In An Inconvenient Sequel: Truth to Power, Al Gore watches glaciers melt in Greenland, straps on boots to wade through flooded Miami streets, then heads to climate policy negotiations to forestall coal-burning plants in India.
This sequel isn't a PowerPoint presentation, like the Oscar-winning original, but a would-be action movie, culled from two-years of footage gathered as the reformed politician spreads the global-warming gospel on a globe-trotting climate-change crusade. The movie was finished before President Trump's decision to reverse the U.S. commitment to the Paris climate accord and the filmmakers made a few minor additions to bring the movie up to date.
Climate debate aside, though, the movie's idea to present Al Gore as an action figure is a wobbly one. He is a sincere and avuncular fellow, his message is heartfelt, but he's the same phlegmatic guy we remember from his presidential campaign — the one Saturday Night Live's Darrell Hammond was able to capture with two wonky words: lock box.
The movie doesn't want to put Gore back on stage in a tweed jacket and a box of index cards, but that's where he's most like himself — professorial, earnest, excited about his syllabus and facing a room of eager pupils (the movie is heavy on supportive reaction shots). Gore obviously still loves his lectures on the economics of renewable energy — its cost relative to carbon-based fuels, the technological breakthroughs that continue to bring prices down.
Gore spouts green-energy information while visiting places where innovative things are happening, and where he meets — like a mellower Michael Moore — with the locals. Places like Georgetown, Texas, a red state city of 60,000 that has recently contracted to purchase 100 percent of its energy from renewables.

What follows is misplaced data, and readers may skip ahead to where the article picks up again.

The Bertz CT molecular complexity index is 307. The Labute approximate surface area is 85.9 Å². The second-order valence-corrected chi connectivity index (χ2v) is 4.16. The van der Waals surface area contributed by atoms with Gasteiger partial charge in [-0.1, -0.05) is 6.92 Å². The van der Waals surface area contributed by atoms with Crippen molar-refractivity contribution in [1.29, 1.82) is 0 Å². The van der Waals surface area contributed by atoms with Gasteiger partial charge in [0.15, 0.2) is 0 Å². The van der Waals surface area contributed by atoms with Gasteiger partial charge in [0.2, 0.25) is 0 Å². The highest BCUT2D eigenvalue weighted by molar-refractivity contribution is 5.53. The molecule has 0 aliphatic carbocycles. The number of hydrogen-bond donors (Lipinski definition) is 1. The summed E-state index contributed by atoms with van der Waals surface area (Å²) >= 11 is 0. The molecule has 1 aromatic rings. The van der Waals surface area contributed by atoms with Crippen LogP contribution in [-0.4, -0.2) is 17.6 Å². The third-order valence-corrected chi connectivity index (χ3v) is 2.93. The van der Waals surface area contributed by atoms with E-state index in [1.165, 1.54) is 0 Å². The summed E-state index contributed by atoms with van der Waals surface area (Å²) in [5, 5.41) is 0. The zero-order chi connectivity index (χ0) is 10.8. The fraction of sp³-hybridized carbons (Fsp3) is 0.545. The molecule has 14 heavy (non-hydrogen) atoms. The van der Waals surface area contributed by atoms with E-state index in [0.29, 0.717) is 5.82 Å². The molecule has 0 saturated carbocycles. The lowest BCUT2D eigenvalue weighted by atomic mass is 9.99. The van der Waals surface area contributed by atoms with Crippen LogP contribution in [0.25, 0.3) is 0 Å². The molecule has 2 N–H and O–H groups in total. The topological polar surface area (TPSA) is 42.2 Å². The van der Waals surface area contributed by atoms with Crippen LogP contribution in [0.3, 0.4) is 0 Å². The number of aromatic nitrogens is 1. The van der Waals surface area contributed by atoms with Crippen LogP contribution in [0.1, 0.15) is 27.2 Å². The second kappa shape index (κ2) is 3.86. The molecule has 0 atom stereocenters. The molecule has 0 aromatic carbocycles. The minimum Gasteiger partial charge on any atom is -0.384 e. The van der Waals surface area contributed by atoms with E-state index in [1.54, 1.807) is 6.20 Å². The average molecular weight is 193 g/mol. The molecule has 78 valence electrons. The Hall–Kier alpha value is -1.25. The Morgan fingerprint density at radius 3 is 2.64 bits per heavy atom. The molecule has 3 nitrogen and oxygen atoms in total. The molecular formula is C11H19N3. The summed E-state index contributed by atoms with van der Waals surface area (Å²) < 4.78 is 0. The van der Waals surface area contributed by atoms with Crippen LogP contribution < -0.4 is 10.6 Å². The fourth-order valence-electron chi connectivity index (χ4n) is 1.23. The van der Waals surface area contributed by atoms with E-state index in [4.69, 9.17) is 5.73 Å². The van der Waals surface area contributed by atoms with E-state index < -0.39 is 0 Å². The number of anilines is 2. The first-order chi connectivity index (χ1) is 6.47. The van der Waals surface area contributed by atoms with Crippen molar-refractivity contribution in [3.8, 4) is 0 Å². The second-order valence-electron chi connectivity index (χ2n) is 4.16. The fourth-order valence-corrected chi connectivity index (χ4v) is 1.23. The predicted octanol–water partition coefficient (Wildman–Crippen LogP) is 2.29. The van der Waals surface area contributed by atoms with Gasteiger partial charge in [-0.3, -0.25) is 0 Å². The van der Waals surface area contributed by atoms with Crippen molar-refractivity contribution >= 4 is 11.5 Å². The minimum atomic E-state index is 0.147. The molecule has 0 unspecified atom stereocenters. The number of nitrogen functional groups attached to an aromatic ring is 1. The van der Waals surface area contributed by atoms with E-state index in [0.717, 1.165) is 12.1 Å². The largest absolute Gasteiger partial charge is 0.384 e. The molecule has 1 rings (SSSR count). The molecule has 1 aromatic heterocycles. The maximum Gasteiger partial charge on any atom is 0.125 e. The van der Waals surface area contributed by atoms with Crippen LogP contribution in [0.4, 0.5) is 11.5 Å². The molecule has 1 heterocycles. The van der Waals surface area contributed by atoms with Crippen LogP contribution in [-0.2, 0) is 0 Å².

It's a cool story — a community in the heart of oil-and-gas Texas going green — but it gets only a cursory examination here. Georgetown's budget-conscious administrators made the move to trade volatile fossil-fuel prices for the steady and price-competitive wind and solar. It's a a deal made possible because Texas (under Gov. Rick Perry) deregulated its energy market, a fact not mentioned here.
Truth to Power doesn't want to drown viewers in data, but more fact-finding would have helped the movie's purported message of progress and hope. Burlington, Vt., which registers in the movie as a blip on a map of green cities, matched Georgetown's commitment to renewables in a completely different way — by creating its own dedicated, independent sources of wind, solar and hydroelectric.
Gore is his own form of renewable energy. He is tireless, never wavers in his devotion to his crusade — an apt term in "Truth to Power," which invokes Pope Francis and the Rev. Dr. Martin Luther King Jr. The movie's money line has Gore (he repeats it in virtually every interview) invoking the Book of Revelation.
Are things that bad?
I don't know, but if the Four Horsemen appear, I do know that I'm going to Burlington, Vt.